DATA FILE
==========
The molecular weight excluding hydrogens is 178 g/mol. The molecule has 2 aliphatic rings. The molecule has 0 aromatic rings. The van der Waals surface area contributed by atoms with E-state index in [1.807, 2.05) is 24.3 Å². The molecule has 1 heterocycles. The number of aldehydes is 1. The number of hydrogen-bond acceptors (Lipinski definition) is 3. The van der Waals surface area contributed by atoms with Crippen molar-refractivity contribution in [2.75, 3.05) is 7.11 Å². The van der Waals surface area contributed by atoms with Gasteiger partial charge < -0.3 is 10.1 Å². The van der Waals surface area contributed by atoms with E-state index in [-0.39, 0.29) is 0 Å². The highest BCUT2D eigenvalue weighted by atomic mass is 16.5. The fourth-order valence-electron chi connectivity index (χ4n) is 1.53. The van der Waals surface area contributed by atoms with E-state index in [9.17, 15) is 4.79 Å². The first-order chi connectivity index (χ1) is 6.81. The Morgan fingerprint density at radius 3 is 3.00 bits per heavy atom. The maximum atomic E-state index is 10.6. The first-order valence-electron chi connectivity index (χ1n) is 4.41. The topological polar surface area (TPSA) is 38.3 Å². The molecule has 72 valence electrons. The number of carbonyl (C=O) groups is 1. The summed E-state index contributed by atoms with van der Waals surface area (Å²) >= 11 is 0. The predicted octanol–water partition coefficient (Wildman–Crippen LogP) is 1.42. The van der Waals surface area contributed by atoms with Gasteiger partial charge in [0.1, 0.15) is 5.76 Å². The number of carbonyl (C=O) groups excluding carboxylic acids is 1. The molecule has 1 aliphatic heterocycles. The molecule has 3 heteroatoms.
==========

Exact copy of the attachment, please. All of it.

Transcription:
The molecular weight excluding hydrogens is 178 g/mol. The molecule has 2 aliphatic rings. The molecule has 0 aromatic rings. The van der Waals surface area contributed by atoms with E-state index in [1.807, 2.05) is 24.3 Å². The molecule has 1 heterocycles. The number of aldehydes is 1. The number of hydrogen-bond acceptors (Lipinski definition) is 3. The van der Waals surface area contributed by atoms with Crippen molar-refractivity contribution in [2.75, 3.05) is 7.11 Å². The van der Waals surface area contributed by atoms with Gasteiger partial charge < -0.3 is 10.1 Å². The van der Waals surface area contributed by atoms with E-state index in [-0.39, 0.29) is 0 Å². The highest BCUT2D eigenvalue weighted by atomic mass is 16.5. The fourth-order valence-electron chi connectivity index (χ4n) is 1.53. The van der Waals surface area contributed by atoms with E-state index in [9.17, 15) is 4.79 Å². The first-order chi connectivity index (χ1) is 6.81. The Morgan fingerprint density at radius 3 is 3.00 bits per heavy atom. The maximum atomic E-state index is 10.6. The first-order valence-electron chi connectivity index (χ1n) is 4.41. The topological polar surface area (TPSA) is 38.3 Å². The molecule has 72 valence electrons. The number of carbonyl (C=O) groups is 1. The summed E-state index contributed by atoms with van der Waals surface area (Å²) >= 11 is 0. The predicted octanol–water partition coefficient (Wildman–Crippen LogP) is 1.42. The van der Waals surface area contributed by atoms with Gasteiger partial charge in [0.1, 0.15) is 5.76 Å². The number of carbonyl (C=O) groups excluding carboxylic acids is 1. The molecule has 1 aliphatic heterocycles. The molecule has 3 heteroatoms.